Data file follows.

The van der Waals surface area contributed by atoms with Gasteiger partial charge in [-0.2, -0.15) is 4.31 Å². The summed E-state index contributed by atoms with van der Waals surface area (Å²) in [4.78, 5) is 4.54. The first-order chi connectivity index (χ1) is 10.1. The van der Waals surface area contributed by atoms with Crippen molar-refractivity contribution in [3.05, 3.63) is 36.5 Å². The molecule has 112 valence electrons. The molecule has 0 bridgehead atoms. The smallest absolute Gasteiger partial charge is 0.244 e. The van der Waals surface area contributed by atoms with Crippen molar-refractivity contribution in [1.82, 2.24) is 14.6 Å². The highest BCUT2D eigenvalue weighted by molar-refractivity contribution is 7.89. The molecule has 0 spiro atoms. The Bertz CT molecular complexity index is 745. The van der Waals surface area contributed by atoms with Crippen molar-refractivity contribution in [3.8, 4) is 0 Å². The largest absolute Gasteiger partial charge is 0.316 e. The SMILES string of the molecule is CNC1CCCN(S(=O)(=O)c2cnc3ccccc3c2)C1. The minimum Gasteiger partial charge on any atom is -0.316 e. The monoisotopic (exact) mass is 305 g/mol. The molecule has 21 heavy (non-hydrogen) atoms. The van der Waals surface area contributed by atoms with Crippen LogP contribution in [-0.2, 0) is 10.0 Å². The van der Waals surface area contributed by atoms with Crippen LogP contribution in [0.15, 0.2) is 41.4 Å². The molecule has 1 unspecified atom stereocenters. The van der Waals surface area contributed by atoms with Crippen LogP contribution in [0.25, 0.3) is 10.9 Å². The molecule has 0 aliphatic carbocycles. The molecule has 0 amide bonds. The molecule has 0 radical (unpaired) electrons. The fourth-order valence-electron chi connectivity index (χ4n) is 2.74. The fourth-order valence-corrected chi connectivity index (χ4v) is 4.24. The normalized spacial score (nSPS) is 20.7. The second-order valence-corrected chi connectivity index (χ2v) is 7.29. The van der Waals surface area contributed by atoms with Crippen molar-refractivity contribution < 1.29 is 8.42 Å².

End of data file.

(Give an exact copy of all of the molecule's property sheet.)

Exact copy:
The van der Waals surface area contributed by atoms with Gasteiger partial charge in [-0.2, -0.15) is 4.31 Å². The summed E-state index contributed by atoms with van der Waals surface area (Å²) in [4.78, 5) is 4.54. The first-order chi connectivity index (χ1) is 10.1. The van der Waals surface area contributed by atoms with Crippen molar-refractivity contribution in [3.05, 3.63) is 36.5 Å². The molecule has 112 valence electrons. The molecule has 0 bridgehead atoms. The smallest absolute Gasteiger partial charge is 0.244 e. The van der Waals surface area contributed by atoms with Crippen molar-refractivity contribution in [1.82, 2.24) is 14.6 Å². The highest BCUT2D eigenvalue weighted by molar-refractivity contribution is 7.89. The molecule has 0 spiro atoms. The Bertz CT molecular complexity index is 745. The van der Waals surface area contributed by atoms with Crippen molar-refractivity contribution in [3.8, 4) is 0 Å². The largest absolute Gasteiger partial charge is 0.316 e. The SMILES string of the molecule is CNC1CCCN(S(=O)(=O)c2cnc3ccccc3c2)C1. The minimum Gasteiger partial charge on any atom is -0.316 e. The monoisotopic (exact) mass is 305 g/mol. The molecule has 21 heavy (non-hydrogen) atoms. The van der Waals surface area contributed by atoms with Crippen LogP contribution in [-0.2, 0) is 10.0 Å². The van der Waals surface area contributed by atoms with Crippen LogP contribution in [0.15, 0.2) is 41.4 Å². The molecule has 1 unspecified atom stereocenters. The van der Waals surface area contributed by atoms with Crippen LogP contribution in [0.25, 0.3) is 10.9 Å². The molecule has 0 aliphatic carbocycles. The molecule has 0 amide bonds. The molecule has 0 radical (unpaired) electrons. The fourth-order valence-electron chi connectivity index (χ4n) is 2.74. The fourth-order valence-corrected chi connectivity index (χ4v) is 4.24. The normalized spacial score (nSPS) is 20.7. The second-order valence-corrected chi connectivity index (χ2v) is 7.29. The van der Waals surface area contributed by atoms with Crippen molar-refractivity contribution < 1.29 is 8.42 Å².